beds of grass, sea of leaves

I believe a leaf of grass is no less than the journey work of the stars,
And the pismire is equally perfect, and a grain of sand, and the egg
of the wren,
And the tree-toad is a chef-d’oeuvre for the highest,
And the running blackberry would adorn the parlors of heaven,
And the narrowest hinge in my hand puts to scorn all machinery,
And the cow crunching with depress’d head surpasses any statue,
And a mouse is miracle enough to stagger sextillions of infidels.

-Walt Whitman, Leaves of Grass (1855)

From its headwaters high in the Canadian Cascades the Skagit River flows south and westward, carrying untold tons of nutrients and sediment from those rugged mountains down to the Salish Sea. A number of smaller rivers contribute their drainage to this westerly outpouring, and hence they are the tributaries of the Skagit: the Sauk, the Suiattle, the Baker, and the Samish, among others. Together these rivers drain an area more than 1.7 million acres across, demarcating the lush watershed known as the Skagit Basin. Wherever this abundant freshwater admixes with the salt of the sea, an estuary is formed—the confluence of two distinct milieux, an ecological mash-up of species and habitats literally teeming with life.

Brackish and intertidal, estuaries act as a sort of staging ground for many marine species, and Padilla Bay in Skagit County is a prime example. The Skagit River empties out here, and the resulting delta is a miles-long expanse of mudflats and finely-ground glacial silt. What makes Padilla Bay special is not merely the mud, though, but what lives in the mud: eelgrass, specifically native Zostera marina, or common eelgrass, and the accidently introduced Zostera japonica. A combination of nutrient-rich substrate, pancake-flat shoreline, and mild winter weather allow the eelgrasses to positively flourish in Padilla Bay. Together the two species cover more than 7,000 acres of mudflat, Z. japonica occurring nearer shore and Z. marina preferring deeper water.

The plants produce both sexually—with flowers and seeds—and by cloning, sprouting repeatedly from their root-like rhizomes to form dense colonies called genets. Because the two species have differing preferences for sunlight, temperature, and water turbidity, they seem to naturally divvy up the shoreline, occupying their respective niches with little overlap. Z. japonica, the invader,is the less robust species and currently constitutes but a fraction of Padilla’s eelgrass bed, but in a changing climate Z. marina’s hold on the mudflats is anything but certain.

It is difficult to overestimate the importance of Z. marina, the common eelgrass. Fast-growing and adaptive, it is the most widespread flowering marine plant in the Northern Hemisphere, and in Padilla Bay forms one of the largest contiguous eelgrass beds on the west coast of North America. A single acre of eelgrass produces almost ten tons of leaves annually—a rate of productivity rivaling that of tropical rainforests—and every aspect of the plant’s lifecycle benefits the estuary. As the grass grows, carbon dioxide is sequestered in the leaves and oxygen released, aerating the turbid shallows. Healthy beds of grass act dually as wavebreak and smokescreen, sheltering larvae of myriad species from surf and predation; organisms as diverse as crabs and clams to nudibranchs and snails to stickleback and salmon find refuge in the tangle. The leaves themselves become habitat to epiphytes like sponges and bryozoans, and the rhizomes—the stems of the plant buried in mud—form a rootwork that is a haven for worms and other benthic invertebrates. When the leaves die off in the winter, a whole suite of detritivorous organisms arise to capitalize on the windfall, recycling the nutrients back into the substrate with their waste.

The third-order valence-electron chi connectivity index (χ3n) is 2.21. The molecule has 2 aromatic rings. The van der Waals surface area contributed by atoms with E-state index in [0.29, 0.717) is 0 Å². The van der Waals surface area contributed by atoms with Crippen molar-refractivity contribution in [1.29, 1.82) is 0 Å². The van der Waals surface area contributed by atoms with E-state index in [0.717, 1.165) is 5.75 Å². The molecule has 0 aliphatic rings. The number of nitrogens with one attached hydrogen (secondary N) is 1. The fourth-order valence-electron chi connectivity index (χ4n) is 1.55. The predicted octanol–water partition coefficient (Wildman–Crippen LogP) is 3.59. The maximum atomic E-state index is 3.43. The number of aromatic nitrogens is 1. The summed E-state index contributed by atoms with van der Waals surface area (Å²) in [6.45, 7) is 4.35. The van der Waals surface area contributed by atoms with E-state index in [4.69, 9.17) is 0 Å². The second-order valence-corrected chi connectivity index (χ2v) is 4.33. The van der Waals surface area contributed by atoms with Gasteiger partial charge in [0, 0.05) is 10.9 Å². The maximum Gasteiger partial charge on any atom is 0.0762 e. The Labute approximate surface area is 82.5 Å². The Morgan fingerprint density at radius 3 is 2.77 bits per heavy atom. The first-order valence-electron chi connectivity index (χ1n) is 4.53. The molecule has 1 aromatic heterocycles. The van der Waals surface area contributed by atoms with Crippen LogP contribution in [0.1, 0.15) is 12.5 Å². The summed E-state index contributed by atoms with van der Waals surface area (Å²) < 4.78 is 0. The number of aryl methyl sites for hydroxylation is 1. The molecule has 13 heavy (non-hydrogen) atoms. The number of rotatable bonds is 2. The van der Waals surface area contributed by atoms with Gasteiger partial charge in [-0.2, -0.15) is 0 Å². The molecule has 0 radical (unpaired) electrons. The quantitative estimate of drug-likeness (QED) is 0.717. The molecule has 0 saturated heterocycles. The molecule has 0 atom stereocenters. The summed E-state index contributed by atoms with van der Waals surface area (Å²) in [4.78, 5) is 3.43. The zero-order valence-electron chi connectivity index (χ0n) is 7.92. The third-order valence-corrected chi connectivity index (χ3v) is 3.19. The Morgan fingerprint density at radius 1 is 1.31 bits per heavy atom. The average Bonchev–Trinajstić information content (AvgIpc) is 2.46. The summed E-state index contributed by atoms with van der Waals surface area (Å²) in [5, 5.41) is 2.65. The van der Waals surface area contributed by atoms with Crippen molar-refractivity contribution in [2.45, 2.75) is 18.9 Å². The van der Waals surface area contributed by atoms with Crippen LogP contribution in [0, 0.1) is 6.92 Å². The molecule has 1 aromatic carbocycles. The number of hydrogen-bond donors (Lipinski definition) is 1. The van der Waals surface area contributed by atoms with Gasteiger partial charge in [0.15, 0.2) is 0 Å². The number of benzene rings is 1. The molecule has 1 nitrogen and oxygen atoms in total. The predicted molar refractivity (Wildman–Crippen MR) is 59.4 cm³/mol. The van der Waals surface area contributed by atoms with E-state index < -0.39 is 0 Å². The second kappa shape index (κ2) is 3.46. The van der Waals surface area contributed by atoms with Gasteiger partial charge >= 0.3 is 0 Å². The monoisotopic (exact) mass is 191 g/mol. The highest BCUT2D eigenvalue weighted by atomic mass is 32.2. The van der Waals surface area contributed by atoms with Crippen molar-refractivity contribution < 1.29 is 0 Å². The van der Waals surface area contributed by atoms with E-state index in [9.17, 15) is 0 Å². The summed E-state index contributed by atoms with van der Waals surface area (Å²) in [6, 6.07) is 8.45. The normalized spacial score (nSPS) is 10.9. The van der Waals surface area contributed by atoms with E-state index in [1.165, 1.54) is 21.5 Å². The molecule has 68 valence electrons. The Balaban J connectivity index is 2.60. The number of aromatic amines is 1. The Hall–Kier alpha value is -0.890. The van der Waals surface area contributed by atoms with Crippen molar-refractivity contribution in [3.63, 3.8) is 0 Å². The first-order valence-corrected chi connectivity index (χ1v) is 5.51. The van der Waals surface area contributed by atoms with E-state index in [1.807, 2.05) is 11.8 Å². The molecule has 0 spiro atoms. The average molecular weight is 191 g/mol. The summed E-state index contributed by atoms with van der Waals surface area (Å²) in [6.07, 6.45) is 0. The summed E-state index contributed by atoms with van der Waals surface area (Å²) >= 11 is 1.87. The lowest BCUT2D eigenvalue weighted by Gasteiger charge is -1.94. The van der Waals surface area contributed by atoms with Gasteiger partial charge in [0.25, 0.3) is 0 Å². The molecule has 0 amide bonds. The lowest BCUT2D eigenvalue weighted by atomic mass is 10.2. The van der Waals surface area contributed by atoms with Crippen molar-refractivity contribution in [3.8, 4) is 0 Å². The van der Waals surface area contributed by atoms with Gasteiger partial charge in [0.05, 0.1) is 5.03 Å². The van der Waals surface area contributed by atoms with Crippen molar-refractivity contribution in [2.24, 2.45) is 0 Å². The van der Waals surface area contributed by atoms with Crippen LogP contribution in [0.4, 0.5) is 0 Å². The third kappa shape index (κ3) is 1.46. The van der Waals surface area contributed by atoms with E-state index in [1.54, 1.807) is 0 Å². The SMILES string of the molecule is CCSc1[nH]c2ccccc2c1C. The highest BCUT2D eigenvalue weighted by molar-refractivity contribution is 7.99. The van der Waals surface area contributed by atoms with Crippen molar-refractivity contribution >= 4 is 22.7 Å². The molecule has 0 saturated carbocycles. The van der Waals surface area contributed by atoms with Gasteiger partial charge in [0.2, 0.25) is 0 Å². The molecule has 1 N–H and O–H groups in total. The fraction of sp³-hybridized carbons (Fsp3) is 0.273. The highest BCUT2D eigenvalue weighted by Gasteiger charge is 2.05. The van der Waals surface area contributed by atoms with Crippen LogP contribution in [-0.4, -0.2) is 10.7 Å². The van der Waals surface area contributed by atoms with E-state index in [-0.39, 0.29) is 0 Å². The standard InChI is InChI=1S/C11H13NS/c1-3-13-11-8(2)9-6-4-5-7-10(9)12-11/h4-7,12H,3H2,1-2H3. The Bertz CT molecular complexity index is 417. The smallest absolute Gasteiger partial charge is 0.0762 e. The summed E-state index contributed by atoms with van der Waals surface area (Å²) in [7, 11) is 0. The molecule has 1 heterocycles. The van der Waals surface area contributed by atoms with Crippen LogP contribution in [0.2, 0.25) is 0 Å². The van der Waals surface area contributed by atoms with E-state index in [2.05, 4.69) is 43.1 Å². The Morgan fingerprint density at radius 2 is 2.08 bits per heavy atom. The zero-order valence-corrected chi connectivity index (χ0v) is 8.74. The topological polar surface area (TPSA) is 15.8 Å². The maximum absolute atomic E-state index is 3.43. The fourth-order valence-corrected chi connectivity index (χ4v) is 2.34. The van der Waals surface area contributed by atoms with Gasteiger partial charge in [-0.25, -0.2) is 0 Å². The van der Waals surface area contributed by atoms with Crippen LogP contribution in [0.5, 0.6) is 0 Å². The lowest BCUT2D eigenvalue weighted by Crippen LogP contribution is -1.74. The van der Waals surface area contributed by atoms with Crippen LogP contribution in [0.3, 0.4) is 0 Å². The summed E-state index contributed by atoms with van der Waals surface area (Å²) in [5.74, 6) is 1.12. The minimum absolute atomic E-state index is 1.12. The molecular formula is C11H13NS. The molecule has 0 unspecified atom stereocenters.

Of course, all this fecundity in the eelgrass doesn’t escape the notice of other creatures, particularly those with a bird’s-eye view of the land. Ducks, gulls, herons, terns, osprey, eagles, and kingfishers flock to the flats at low tide to feast on the seafood buffet, while Brant geese—who migrate more than 3,000 miles in the fall from their northern nesting grounds—come solely for the grass, which they eat almost exclusively. Larger animals such as raccoons and river otters will sometimes forage in the mud, and harbor seals commonly haul out on the flats to sunbathe. This is a locus for trophic activity, a delicate food-web stretched out for miles. The mudflats and its denizens nourish life from the grassroots on up.

Visit Padilla Bay and gawk at the birds, like I did. Go to the Breazeale Interpretive Center. Sign up for a free beach tour. Witness the rampant proliferation of the Asian mud snail, and then experience their satisfying crunch under your own bare feet. Also, it’s pronounced “Pa-dee-uh”, like “tortilla”—the place was named after a Spaniard, after all.

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2 thoughts on “beds of grass, sea of leaves

  1. Apparently seagrass also made a fine stuffing for mattresses because it repelled bedbugs and prevented the growth of mold. Talk about a “bed of grass”!

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